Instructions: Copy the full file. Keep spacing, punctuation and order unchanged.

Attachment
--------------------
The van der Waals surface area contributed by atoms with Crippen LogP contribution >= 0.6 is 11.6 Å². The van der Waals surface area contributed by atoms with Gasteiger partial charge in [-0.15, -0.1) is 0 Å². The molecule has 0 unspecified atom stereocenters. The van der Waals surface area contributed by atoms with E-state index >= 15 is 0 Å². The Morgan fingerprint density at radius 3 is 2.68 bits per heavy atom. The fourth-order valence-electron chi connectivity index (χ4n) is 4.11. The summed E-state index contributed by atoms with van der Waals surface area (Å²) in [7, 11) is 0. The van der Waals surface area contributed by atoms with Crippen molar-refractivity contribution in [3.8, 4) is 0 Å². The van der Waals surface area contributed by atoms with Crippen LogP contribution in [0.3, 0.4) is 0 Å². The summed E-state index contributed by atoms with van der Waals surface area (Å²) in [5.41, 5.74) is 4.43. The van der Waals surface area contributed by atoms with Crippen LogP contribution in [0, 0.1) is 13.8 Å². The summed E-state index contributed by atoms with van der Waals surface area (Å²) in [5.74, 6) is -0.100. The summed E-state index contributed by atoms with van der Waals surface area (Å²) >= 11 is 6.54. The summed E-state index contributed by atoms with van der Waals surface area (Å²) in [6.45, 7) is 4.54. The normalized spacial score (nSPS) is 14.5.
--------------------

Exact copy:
The van der Waals surface area contributed by atoms with Crippen LogP contribution >= 0.6 is 11.6 Å². The van der Waals surface area contributed by atoms with Gasteiger partial charge in [-0.15, -0.1) is 0 Å². The molecule has 0 unspecified atom stereocenters. The van der Waals surface area contributed by atoms with E-state index >= 15 is 0 Å². The Morgan fingerprint density at radius 3 is 2.68 bits per heavy atom. The fourth-order valence-electron chi connectivity index (χ4n) is 4.11. The summed E-state index contributed by atoms with van der Waals surface area (Å²) in [7, 11) is 0. The van der Waals surface area contributed by atoms with Crippen molar-refractivity contribution in [3.8, 4) is 0 Å². The van der Waals surface area contributed by atoms with Crippen LogP contribution in [0.3, 0.4) is 0 Å². The summed E-state index contributed by atoms with van der Waals surface area (Å²) in [5.41, 5.74) is 4.43. The van der Waals surface area contributed by atoms with Crippen LogP contribution in [0, 0.1) is 13.8 Å². The summed E-state index contributed by atoms with van der Waals surface area (Å²) in [5.74, 6) is -0.100. The summed E-state index contributed by atoms with van der Waals surface area (Å²) >= 11 is 6.54. The summed E-state index contributed by atoms with van der Waals surface area (Å²) in [6.45, 7) is 4.54. The normalized spacial score (nSPS) is 14.5.